We evaluated the specificity of all cfDNA features by analyzing six additional healthy controls not included in the reference set. Of all analyzed cfDNA features only differential regional fragmentation was detected in 1/6 healthy controls while the remaining cfDNA features did not indicate ctDNA (Fig. 6). The ML classifiers based on regional fragmentation and the meta-learner, predicted ctDNA in 2/6 healthy controls. These results indicate low specificity of the regional-fragmentation and meta-learner based classifiers for ctDNA detection.

Fig. 6
figure 6

Proof-of principle showing the high sensitivity of LIFE-CNA. Focal SCNAs (foc. SCNA), tumor fraction (tum. frac.), tumor fraction in 90 to 150 bp fragments(tum. frac. short), enrichment in fragments from 90 to 150 bp (glob. frag.), differential regional fragmentation (reg. frag.), significantly stronger coverage drop in at least to region sets (low cov.), classifier based on global fragmentation (ML glob. frag.), classifier based on regional fragmentation (ML reg. frag.), and classifier based on meta-learner (ML Meta.) were analyzed in six additional healthy controls not included in the panel of normals and in in silico dilutions with 0.5%, 1%, 2.5%, 5% and 10% tumor fraction as a proof-of-principle for ctDNA detection using LIFE-CNA

In addition to specificity, we also assessed the sensitivity of LIFE-CNA for the detection of low ctDNA levels using in silico dilutions with tumor fractions of 0.5%, 1%, 2.5%, 5% and 10% (Additional file 2: Table S7). Analogous to disease monitoring, also for the in silico dilutions we observed the highest sensitivity for ctDNA detection based on regional fragmentation that correctly identified ctDNA in 4/5 samples with 0.5% tumor fraction and in all samples with 1% tumor fraction. At 0.5% tumor fraction, elevated tumor fractions based on ichorCNA and significant enrichment of short fragments could be predicted in one sample. Further, SCNAs could be detected in 4/5 samples with 2.5% tumor fraction. These results indicate that the sensitivity of our SCNA analysis could be increased compared to the previously described required tumor fractions above 5% to 10%. Focusing on the ML classifiers for ctDNA prediction, it was not possible to detect ctDNA based on global fragmentation in any of the in vitro dilutions. Using the classifier based on regional fragmentation, we detected ctDNA in 1/5 samples with 1% tumor fraction.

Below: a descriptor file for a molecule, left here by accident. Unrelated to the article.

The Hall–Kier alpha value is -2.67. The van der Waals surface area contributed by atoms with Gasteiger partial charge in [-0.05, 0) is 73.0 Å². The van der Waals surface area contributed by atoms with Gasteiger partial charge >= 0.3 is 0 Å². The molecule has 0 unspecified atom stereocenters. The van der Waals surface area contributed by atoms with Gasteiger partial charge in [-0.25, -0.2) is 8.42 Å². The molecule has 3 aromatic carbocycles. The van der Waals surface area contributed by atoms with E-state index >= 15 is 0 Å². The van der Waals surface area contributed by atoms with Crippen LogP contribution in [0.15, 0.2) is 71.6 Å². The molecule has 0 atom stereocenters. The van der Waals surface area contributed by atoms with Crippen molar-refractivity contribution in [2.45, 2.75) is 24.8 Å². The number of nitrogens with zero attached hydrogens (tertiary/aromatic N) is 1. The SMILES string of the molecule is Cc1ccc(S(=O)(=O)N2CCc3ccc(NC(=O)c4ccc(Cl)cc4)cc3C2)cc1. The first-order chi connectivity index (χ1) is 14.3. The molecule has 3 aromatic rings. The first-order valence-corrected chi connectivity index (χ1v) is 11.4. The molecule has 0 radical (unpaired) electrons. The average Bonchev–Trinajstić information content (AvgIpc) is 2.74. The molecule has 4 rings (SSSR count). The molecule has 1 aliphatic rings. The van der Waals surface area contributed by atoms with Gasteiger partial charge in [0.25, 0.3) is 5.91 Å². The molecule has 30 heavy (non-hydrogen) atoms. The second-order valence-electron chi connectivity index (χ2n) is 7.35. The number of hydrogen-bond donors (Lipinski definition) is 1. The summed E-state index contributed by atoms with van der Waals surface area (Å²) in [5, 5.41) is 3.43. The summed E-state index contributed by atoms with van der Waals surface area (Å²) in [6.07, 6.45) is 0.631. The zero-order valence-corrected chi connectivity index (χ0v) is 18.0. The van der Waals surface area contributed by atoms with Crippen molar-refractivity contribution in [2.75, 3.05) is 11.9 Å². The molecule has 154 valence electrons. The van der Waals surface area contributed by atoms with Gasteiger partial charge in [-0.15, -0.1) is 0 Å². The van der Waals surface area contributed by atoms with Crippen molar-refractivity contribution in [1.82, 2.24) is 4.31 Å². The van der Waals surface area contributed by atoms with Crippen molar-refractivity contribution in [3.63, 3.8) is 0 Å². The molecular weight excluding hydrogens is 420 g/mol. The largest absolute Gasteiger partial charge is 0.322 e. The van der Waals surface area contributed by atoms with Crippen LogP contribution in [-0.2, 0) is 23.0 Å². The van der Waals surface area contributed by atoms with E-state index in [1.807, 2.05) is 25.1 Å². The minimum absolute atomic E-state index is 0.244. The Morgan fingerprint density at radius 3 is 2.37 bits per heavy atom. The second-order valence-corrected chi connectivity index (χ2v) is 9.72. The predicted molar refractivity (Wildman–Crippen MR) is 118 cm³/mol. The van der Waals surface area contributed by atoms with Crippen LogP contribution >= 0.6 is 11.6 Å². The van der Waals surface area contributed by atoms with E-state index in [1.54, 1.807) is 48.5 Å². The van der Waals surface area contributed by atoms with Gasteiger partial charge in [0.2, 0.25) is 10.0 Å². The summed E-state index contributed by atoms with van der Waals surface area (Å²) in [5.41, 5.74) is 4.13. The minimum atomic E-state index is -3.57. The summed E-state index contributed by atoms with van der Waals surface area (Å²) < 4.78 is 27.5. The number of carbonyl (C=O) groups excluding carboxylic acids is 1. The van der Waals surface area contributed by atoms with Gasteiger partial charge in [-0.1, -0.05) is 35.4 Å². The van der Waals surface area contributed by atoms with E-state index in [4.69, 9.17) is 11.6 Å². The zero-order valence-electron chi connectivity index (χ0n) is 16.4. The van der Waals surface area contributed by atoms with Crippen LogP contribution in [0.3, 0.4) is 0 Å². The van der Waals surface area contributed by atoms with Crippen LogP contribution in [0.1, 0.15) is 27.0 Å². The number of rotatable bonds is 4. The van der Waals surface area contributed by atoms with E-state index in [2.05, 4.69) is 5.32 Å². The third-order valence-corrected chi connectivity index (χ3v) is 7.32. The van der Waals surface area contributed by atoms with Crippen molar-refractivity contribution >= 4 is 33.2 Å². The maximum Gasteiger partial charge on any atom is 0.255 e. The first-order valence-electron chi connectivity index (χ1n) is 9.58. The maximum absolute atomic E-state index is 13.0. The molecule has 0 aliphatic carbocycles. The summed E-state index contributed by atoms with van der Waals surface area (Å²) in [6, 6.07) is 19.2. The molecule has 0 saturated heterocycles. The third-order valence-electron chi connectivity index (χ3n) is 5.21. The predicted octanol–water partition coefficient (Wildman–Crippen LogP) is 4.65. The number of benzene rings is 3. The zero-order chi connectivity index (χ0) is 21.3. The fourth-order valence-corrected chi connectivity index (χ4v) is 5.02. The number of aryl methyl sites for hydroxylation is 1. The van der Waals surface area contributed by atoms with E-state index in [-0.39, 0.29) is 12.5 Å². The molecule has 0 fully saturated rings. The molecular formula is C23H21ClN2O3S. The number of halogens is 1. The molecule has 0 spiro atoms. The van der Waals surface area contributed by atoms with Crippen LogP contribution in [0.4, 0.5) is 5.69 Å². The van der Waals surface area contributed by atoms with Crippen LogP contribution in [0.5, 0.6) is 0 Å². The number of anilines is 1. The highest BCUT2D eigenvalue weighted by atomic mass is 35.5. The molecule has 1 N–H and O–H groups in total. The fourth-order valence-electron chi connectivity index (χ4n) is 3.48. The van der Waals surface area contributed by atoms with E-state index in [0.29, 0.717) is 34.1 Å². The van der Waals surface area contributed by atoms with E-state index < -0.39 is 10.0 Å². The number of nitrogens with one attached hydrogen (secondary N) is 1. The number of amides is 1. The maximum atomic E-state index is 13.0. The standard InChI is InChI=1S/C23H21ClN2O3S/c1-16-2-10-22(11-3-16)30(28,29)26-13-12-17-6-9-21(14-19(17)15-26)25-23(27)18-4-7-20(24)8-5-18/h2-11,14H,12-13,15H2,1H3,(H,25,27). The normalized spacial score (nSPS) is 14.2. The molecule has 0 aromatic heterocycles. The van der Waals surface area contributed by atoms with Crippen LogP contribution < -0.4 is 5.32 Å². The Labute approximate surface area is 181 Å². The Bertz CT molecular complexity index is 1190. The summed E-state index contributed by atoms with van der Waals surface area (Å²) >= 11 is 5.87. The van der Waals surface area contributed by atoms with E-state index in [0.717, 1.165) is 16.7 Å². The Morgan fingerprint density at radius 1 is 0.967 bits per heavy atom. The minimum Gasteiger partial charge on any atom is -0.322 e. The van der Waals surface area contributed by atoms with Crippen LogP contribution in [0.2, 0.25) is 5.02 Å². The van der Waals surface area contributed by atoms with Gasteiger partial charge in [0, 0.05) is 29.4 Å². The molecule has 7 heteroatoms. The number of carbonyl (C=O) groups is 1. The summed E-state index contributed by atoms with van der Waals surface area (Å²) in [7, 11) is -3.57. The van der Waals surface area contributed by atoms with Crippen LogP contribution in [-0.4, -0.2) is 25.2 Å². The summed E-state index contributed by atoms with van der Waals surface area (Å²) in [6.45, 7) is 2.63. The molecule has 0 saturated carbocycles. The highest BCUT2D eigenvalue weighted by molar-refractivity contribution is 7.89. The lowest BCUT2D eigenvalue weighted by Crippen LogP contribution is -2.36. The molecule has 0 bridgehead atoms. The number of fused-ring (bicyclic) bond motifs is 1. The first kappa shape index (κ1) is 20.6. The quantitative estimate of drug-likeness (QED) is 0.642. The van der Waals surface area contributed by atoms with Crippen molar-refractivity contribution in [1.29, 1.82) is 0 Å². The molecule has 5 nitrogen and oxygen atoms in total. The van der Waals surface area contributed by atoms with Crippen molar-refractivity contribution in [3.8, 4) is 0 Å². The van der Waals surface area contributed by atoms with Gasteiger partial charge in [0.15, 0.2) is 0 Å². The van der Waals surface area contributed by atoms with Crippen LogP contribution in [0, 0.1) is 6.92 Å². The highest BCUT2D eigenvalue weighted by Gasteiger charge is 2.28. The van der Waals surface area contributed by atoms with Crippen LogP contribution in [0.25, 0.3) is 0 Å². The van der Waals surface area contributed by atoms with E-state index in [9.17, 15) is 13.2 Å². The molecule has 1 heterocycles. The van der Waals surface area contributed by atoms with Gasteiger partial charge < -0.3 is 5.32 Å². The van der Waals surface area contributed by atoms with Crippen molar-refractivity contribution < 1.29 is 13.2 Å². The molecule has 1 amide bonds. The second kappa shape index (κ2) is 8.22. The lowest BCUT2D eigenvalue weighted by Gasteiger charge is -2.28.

Discussion

Non-invasive and highly-sensitive ctDNA analyses allow real-time monitoring of patients throughout disease. The untargeted detection of ctDNA has the potential to extend the advantages of LB analysis to patients with cancer across all stages, and independently from knowledge about the presence of somatic hotspot variants. However, clinical validity of untargeted ctDNA analysis could so far mainly be shown for patients with metastatic cancer due to their high tumor fractions. Here, we developed LIFE-CNA for genome-wide ctDNA detection and disease monitoring based on multiple tumor-specific alterations across genetics, epigenetics and fragmentomics in patients with localized and metastasic CRC. We further provide analytical validation as well as a clinical proof-of-concept using a total of 259 plasma samples from 50 CRC patients and 61 healthy individuals. In contrast, a similar study conducted by Cristiano et al. [19] focused on one cfDNA feature (regional fragmentation analysis) for ctDNA detection only. Another study by Peneder et al. [20] also analyzed multiple cfDNA features in Ewing-sarcoma patients.